Eye of the Beholder

A few years ago a young woman named Evy McDonald was diagnosed with amyotrophic lateral sclerosis (Lou Gehrig’s disease) and told she had a year to live. As her body deteriorated, so did her self-image. She would sit in front of a mirror in her wheelchair and look at herself with disgust. But instead of hiding from her disease, Evy decided to face it. Every day she forced herself to sit in front of the mirror and study her body.

After a while she was able to pick out certain parts of her body that were, despite everything, still acceptable to her. “My hair is truly pretty,” she would observe. “I have lovely hands.” “My bright eyes and warm smile light up my face.”

To her amazement, the sessions in front of the mirror gradually became enjoyable. She discovered beauty that she had not noticed before, not even before her illness. But the most striking result of her sessions was that in time she made peace, not just with the healthy parts of her body but also with the weak parts.

“I couldn’t pinpoint just when the shift occurred,” Evy wrote in a newsletter of the Canadian Holistic Healing Association, “but one day I noticed that I had no negative thoughts about my body. I could look in the mirror at my naked reflection and be honestly awed by its beauty. I was totally at peace, with a complete, unalterable acceptance of the way my body was – a bowl of jello in a wheelchair.”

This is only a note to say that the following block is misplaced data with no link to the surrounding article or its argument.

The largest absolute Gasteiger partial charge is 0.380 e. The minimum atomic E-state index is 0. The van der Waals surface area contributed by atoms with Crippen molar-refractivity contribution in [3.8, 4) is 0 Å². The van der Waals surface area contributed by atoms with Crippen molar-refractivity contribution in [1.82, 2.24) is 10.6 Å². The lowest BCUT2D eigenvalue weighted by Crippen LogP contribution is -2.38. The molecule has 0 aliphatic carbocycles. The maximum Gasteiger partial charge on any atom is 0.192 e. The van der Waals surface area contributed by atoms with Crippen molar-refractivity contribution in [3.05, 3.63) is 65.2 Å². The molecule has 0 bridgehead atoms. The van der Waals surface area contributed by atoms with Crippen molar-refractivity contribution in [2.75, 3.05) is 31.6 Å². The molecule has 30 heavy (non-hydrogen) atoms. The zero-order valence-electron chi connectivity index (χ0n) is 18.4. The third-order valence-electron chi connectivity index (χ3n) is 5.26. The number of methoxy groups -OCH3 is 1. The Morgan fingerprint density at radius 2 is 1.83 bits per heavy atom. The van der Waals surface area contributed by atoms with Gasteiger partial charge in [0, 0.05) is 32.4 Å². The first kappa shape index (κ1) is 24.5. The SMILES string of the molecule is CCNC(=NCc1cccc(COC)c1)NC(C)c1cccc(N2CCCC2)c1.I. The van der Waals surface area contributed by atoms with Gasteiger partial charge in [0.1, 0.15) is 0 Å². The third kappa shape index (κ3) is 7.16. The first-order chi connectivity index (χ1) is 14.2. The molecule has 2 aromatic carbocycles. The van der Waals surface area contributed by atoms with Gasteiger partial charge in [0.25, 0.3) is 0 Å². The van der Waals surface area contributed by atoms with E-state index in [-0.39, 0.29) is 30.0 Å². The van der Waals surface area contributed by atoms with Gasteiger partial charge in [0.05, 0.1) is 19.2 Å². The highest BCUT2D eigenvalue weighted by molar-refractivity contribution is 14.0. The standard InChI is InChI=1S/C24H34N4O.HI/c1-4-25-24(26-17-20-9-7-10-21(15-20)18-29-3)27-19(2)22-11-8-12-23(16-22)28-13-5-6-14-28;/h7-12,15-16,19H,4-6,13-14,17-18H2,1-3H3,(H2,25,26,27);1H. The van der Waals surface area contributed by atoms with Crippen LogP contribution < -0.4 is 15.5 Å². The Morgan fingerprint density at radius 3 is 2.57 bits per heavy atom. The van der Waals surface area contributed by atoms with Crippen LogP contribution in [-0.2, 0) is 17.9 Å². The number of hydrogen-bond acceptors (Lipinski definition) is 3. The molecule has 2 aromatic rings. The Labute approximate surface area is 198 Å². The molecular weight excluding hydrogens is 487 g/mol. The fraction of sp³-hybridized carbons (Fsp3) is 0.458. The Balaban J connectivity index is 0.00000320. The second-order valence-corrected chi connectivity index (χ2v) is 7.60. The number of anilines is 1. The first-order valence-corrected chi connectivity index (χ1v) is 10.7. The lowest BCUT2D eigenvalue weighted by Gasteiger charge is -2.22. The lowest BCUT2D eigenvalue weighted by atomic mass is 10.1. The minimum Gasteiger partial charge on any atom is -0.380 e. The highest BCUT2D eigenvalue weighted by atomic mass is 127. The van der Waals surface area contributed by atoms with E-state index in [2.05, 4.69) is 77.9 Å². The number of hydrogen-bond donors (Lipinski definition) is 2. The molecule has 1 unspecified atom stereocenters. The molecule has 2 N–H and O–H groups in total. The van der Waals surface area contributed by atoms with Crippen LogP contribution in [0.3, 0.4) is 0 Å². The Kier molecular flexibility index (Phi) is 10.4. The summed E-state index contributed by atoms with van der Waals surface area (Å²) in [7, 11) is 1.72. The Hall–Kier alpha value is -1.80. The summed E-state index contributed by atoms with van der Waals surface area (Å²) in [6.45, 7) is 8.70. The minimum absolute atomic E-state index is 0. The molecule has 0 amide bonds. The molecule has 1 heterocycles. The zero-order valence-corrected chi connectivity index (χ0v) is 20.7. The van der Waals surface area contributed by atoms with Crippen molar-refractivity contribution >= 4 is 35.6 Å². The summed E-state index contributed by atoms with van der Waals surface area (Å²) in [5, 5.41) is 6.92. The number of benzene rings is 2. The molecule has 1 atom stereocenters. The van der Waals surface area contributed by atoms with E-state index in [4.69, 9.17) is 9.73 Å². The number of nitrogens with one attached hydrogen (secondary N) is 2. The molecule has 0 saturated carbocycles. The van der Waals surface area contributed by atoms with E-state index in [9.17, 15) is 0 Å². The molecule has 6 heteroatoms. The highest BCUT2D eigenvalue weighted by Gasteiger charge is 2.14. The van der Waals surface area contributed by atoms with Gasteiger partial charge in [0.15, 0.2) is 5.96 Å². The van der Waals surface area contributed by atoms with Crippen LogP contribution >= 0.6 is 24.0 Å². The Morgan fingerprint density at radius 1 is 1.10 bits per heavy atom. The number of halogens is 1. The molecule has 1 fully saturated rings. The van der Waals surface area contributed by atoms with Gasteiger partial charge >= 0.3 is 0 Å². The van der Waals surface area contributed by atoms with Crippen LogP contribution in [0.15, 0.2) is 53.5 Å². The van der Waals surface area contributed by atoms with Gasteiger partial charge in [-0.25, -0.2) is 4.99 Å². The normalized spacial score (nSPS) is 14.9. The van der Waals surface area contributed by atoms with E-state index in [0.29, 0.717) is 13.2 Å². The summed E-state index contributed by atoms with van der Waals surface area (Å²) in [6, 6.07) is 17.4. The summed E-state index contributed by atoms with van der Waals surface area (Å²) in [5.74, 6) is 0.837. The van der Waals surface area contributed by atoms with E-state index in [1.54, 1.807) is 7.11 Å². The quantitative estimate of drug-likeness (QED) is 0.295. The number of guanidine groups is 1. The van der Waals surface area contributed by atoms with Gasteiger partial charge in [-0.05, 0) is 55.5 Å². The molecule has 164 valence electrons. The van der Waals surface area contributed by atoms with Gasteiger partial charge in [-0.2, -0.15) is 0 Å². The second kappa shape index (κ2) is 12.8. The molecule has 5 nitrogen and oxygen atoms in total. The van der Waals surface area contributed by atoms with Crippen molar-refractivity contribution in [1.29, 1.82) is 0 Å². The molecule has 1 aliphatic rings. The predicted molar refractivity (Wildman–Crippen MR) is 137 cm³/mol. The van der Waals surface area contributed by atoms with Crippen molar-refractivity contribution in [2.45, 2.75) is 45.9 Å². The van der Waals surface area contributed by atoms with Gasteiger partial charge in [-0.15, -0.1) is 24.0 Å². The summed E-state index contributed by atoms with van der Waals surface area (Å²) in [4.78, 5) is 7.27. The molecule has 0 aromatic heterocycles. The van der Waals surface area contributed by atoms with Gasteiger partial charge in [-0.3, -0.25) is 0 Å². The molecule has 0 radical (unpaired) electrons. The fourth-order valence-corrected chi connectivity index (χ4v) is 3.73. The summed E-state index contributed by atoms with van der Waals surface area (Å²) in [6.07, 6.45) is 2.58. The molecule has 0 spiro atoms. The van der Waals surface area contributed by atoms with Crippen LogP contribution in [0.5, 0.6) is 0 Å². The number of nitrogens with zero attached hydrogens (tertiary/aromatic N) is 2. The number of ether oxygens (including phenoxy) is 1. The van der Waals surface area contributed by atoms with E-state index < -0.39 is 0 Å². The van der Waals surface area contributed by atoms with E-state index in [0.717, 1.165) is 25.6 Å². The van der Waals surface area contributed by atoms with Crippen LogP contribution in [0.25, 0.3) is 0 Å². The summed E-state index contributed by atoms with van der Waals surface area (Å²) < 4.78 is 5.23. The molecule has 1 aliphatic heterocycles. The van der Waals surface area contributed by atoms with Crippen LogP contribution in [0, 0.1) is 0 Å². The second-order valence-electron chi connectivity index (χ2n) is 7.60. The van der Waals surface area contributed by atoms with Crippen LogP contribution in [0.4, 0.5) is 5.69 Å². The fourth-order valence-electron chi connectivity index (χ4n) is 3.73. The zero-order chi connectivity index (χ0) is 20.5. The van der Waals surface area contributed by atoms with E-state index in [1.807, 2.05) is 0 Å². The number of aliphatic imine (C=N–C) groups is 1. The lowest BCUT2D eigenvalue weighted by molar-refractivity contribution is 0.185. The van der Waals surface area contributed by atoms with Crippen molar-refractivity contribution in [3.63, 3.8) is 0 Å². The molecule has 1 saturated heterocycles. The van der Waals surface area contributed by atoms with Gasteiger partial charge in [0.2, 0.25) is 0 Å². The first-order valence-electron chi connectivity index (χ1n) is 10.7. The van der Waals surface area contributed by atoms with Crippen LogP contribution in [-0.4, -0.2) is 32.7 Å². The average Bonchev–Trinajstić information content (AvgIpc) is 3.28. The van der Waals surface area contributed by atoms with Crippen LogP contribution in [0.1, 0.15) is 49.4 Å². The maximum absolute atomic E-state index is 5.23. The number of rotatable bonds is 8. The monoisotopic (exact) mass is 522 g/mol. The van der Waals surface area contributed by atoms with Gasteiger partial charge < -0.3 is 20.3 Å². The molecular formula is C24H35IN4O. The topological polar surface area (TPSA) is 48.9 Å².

Evy McDonald’s story recalls a comment by the psychologist Carl Jung. He once said how much he admired Christians because they saw Christ in the poor, in those who are hungry, naked, in the hospital, and in prison. What he could not understand was that they could not see Christ in their own poverty.

Jung wrote, “The acceptance of oneself is the essence of the whole moral problem and the epitome of a whole outlook on life. That I feed the hungry, that I forgive an insult, that I love my enemy in the name of Christ – all these are undoubtedly great virtues. What I do unto the least of my brethren, that I do unto Christ.

“But what if I should discover that the least among them all, the poorest of all the beggars, the most impudent of all the offenders, the very enemy himself – that these are within me, and that I myself stand in need of the alms of my own kindness – that I myself am the enemy who must be loved…?”

To deny or to reject any part of ourselves is to miss a meeting with Christ. The Franciscan priest Richard Rohr says, “That part of yourself which you most hate, that part of yourself which you are most afraid of, that part of yourself which you most reject, that poor oppressed man within, that poor little woman within…holds your greatest gift.”

If we have the courage to look long and honestly at our naked selves, Christ will teach us to love what is poor and helpless in ourselves. We will find beauty and grace in unexpected places. Looking at our image in the mirror, we will recognize the perfectly lovely image of our perfectly loving God.

This article was originally published in Liguorian September 1990, reprinted with permission from Liguorian, One Liguori Drive, Liguori, MO 63057.